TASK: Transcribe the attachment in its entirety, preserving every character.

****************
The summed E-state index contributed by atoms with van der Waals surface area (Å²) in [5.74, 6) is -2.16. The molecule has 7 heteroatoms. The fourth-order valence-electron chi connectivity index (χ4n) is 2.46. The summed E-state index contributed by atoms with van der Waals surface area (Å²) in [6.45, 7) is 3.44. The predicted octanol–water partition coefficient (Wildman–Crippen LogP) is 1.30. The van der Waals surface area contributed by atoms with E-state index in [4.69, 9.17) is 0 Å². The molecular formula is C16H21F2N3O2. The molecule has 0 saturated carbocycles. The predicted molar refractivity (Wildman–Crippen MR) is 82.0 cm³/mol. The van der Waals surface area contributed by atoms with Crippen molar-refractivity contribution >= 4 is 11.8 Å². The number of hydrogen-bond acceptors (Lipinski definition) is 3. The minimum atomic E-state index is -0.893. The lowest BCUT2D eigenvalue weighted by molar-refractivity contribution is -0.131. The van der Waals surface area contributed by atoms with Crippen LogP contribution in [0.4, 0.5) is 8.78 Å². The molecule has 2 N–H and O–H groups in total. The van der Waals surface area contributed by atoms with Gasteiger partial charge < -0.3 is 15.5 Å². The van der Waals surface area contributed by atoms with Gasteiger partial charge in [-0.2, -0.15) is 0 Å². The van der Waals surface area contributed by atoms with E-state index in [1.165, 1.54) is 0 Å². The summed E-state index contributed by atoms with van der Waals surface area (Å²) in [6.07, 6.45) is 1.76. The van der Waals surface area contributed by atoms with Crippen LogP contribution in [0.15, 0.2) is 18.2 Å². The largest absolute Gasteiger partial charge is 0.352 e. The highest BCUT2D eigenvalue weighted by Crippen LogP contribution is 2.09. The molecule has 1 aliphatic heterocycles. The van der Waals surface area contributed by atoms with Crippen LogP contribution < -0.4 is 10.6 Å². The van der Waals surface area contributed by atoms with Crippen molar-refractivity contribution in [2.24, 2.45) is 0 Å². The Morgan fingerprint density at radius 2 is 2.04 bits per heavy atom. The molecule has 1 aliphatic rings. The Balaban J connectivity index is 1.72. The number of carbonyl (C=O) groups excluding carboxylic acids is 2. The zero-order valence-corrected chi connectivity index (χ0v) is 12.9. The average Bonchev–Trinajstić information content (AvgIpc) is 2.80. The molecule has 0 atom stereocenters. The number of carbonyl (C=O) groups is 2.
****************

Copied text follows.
The summed E-state index contributed by atoms with van der Waals surface area (Å²) in [5.74, 6) is -2.16. The molecule has 7 heteroatoms. The fourth-order valence-electron chi connectivity index (χ4n) is 2.46. The summed E-state index contributed by atoms with van der Waals surface area (Å²) in [6.45, 7) is 3.44. The predicted octanol–water partition coefficient (Wildman–Crippen LogP) is 1.30. The van der Waals surface area contributed by atoms with E-state index in [4.69, 9.17) is 0 Å². The molecular formula is C16H21F2N3O2. The molecule has 0 saturated carbocycles. The predicted molar refractivity (Wildman–Crippen MR) is 82.0 cm³/mol. The van der Waals surface area contributed by atoms with Crippen molar-refractivity contribution >= 4 is 11.8 Å². The number of hydrogen-bond acceptors (Lipinski definition) is 3. The minimum atomic E-state index is -0.893. The lowest BCUT2D eigenvalue weighted by molar-refractivity contribution is -0.131. The van der Waals surface area contributed by atoms with Crippen LogP contribution in [0.4, 0.5) is 8.78 Å². The molecule has 2 N–H and O–H groups in total. The van der Waals surface area contributed by atoms with Gasteiger partial charge < -0.3 is 15.5 Å². The van der Waals surface area contributed by atoms with Gasteiger partial charge in [-0.2, -0.15) is 0 Å². The van der Waals surface area contributed by atoms with E-state index in [1.165, 1.54) is 0 Å². The summed E-state index contributed by atoms with van der Waals surface area (Å²) in [6.07, 6.45) is 1.76. The van der Waals surface area contributed by atoms with Crippen LogP contribution in [0.15, 0.2) is 18.2 Å². The largest absolute Gasteiger partial charge is 0.352 e. The highest BCUT2D eigenvalue weighted by Crippen LogP contribution is 2.09. The molecule has 1 aliphatic heterocycles. The van der Waals surface area contributed by atoms with Crippen LogP contribution < -0.4 is 10.6 Å². The van der Waals surface area contributed by atoms with Crippen molar-refractivity contribution in [2.24, 2.45) is 0 Å². The Morgan fingerprint density at radius 2 is 2.04 bits per heavy atom. The molecule has 1 aliphatic rings. The Balaban J connectivity index is 1.72. The number of carbonyl (C=O) groups excluding carboxylic acids is 2. The zero-order valence-corrected chi connectivity index (χ0v) is 12.9. The average Bonchev–Trinajstić information content (AvgIpc) is 2.80. The molecule has 0 atom stereocenters. The number of carbonyl (C=O) groups is 2.